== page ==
MORGANTOWN, W.Va. — Having said goodbye to his West Virginia teammates, Sean Carley was off to catch a predawn flight out of Pittsburgh on Wednesday morning. He was bound for his hometown of Melbourne, Fla., where he’ll take in the MLB draft.
The junior right-hander, rated the No. 388 draft-eligible prospect by Baseball America, has his degree and said he’s ready to give pro ball a try. He also sent a farewell tweet: “Going to miss our fans, but I’ll always be a #Mountaineer.”
Where might the pitcher with the plus-fastball and the plus-plus-mullet land in the draft?
The draft begins Thursday with the first two rounds and compensation picks, before Friday brings rounds 3 through 10. Carley projects that Saturday—with its rapid-fire rounds of 11 through 40—is “going to be a big day, because that’s where I see my abilities placing me.”
Carley is being represented by former Cubs pitcher Jim Bullinger of Meister Sports Management, the same agent advising fellow Mountaineers pitcher Harrison Musgrave, who’s also expected to sign. Both players agreed to drug screens and psychological testing that major league clubs typically administer to top prospects.
Though Carley missed the 2012 season at Air Force with Tommy John surgery and sat out 2013 under NCAA transfer rules at West Virginia, the Padres used a 34th-round pick on him last June. He gave only modest consideration to signing.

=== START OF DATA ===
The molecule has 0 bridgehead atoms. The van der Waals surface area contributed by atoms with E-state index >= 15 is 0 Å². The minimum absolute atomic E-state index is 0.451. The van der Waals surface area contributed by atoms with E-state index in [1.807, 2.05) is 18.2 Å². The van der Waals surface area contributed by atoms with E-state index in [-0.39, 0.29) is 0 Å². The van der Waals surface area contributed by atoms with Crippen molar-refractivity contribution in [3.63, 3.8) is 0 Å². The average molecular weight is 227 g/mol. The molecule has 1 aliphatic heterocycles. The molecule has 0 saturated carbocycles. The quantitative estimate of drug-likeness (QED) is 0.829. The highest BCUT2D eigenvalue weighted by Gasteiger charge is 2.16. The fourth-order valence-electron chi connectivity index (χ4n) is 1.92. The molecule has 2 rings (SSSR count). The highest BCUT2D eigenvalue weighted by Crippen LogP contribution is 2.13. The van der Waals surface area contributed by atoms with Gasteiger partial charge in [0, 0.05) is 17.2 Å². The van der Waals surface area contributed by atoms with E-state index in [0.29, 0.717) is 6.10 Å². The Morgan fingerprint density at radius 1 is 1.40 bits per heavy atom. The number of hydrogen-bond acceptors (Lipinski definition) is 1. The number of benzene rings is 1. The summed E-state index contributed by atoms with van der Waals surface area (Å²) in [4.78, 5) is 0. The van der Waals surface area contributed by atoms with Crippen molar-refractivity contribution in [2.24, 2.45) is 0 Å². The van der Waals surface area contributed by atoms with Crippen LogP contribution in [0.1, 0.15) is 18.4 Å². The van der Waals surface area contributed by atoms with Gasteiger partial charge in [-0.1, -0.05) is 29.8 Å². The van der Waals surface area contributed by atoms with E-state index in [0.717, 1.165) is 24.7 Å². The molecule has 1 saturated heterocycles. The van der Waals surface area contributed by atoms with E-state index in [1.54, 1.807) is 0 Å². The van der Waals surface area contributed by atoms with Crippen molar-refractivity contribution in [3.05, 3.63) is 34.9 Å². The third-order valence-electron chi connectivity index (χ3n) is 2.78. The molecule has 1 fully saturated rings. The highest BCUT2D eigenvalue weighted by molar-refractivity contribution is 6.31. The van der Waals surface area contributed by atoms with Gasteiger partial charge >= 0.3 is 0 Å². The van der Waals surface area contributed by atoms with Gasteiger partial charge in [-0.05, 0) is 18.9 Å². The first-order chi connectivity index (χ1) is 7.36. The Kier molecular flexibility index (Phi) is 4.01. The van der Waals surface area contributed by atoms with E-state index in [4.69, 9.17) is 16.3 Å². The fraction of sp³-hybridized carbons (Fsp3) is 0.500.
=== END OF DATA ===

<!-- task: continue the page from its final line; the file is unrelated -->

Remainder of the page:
“They spat a dollar figure at me and I spat one back and they tried to meet in the middle,” he said. “But the way it worked out with Coach Mazey believing in me and offering a scholarship, I really wanted to play for him and compete in the Big 12.
“I couldn’t be more grateful to Coach Mazey for the opportunity to play for this program in a great conference.”
Carley went 5-3 with a 2.95 ERA for WVU, spending the season’s first half as the No. 2 starter before assuming the closer’s role in mid-April.
Two weeks later when Carley closed out two victories in a series against Texas, the Mountaineers appeared NCAA tournament-bound. But he struggled during several late-inning losses as WVU dropped nine of its final 10 games and narrowly missed the field of 64.
Watching the Longhorns and three other Big 12 teams advance to super regionals hasn’t lessened the hurt.
“Especially when we were playing Texas, I felt like we were a better team than they were, and now they’re in a super regional,” Carley said. “You can’t help but feel disappointed. It stings a little, I won’t lie to you.
“For the guys coming back, though, it’s good experience to know they can compete at that level.”